Systems and Control
A major direction of research and development has been real-time fault and change detection and isolation in noisy environment. Adaptive control methodologies using new processing methods, time delay estimation and the theory of stochastic complexity have been developed partly in cooperation with CWI and IBM Research, San Jose, CA. Among the more classical directions parametrization issues of multivariable linear systems, qualitative modelling and continuous-time systems are to be mentioned. Symbolic methods for solving ordinary and partial differential equations by using pure symbol manipulation techniques are also tackled.
The Development Division
The Development Division (AFE) is an association of autonomous departments dealing mainly with application oriented research and development. Development Departments are financially independent, self-supporting units covering their expenses largely through development contracts. The AFE Division consists of the following departments: Information Technology, Laser & Computer Techniques, Operations Research, Power Electronics, Robotics and Computer Vision, Supervisory Control Systems.
The Academic Computer Infrastructure Division
The Academic Computer Infrastructure Division (ASZI) incorporates the Computer and Networking Centre of the Hungarian Academy of Sciences as well as several research and development departments active in centralized computer services, computer networks, network applications, data base management and electronic mail systems. The ASZI Division consists of the following departments: Computer Centre, Informatics Services, Networks, Hardware.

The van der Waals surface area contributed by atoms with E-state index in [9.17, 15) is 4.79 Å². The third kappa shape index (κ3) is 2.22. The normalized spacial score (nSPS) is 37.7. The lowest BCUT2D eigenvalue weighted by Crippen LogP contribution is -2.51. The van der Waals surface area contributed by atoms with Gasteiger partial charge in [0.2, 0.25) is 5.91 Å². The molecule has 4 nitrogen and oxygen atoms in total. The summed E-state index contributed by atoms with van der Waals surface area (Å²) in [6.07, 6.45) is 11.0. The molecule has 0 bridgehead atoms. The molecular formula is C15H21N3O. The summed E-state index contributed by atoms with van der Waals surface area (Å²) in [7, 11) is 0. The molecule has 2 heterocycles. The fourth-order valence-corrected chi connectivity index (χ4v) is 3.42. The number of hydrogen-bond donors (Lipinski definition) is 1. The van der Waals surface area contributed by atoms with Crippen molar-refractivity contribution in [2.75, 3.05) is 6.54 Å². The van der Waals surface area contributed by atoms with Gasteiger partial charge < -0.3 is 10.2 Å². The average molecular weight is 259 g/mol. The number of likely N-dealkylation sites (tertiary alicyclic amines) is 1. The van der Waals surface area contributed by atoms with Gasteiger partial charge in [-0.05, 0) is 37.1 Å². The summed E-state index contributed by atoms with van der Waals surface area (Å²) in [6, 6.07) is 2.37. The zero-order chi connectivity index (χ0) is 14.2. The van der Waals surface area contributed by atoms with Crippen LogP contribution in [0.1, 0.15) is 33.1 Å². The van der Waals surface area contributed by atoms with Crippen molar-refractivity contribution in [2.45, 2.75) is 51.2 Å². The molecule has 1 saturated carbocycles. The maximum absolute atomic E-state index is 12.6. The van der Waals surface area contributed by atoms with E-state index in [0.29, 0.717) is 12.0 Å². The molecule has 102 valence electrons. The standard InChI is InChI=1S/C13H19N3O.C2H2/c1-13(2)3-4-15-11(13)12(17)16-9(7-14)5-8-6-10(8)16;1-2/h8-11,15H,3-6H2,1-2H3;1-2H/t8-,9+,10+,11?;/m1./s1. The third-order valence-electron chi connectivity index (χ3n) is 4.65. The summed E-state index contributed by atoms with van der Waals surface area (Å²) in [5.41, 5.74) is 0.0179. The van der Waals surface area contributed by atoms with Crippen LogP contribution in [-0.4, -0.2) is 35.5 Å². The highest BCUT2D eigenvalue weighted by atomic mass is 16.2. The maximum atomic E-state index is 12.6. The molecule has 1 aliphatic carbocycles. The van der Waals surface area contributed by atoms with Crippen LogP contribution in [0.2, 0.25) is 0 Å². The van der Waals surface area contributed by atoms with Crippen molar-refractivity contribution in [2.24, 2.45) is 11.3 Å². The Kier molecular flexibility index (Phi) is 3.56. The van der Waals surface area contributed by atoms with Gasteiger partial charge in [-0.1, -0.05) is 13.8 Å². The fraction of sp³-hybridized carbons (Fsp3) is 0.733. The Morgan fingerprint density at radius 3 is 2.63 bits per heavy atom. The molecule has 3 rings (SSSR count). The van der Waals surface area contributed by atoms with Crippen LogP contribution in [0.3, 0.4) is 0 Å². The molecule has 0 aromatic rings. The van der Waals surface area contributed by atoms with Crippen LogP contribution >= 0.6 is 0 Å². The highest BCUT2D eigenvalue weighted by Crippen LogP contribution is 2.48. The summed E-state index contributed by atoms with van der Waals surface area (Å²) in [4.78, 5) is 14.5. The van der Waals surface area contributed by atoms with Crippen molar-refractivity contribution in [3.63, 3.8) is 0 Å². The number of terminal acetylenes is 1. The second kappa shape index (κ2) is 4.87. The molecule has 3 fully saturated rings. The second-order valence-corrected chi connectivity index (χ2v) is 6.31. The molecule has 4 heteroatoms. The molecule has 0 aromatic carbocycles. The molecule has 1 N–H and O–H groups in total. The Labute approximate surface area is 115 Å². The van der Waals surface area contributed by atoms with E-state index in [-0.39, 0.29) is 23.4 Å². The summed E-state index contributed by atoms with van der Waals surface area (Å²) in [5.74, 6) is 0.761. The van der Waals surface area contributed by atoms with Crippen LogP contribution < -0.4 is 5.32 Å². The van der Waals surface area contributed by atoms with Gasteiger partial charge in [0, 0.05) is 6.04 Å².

The main objective of the Division is to provide computer-based infrastructural services for the Hungarian academic community at the state of the art level. This means network technology and services which includes informing and training users, releasing relevant technical information, giving consultancy, setting up and studying pilot systems, co-ordinating national and international networking activities (e.g. Internet), operating national network nodes and gateways, maintaining databases, running electronic mail and bulletin board systems, operating file servers. The ASZI unit runs the central computing facility of the Academy which is an IBM 9121 installed at the end of 1993.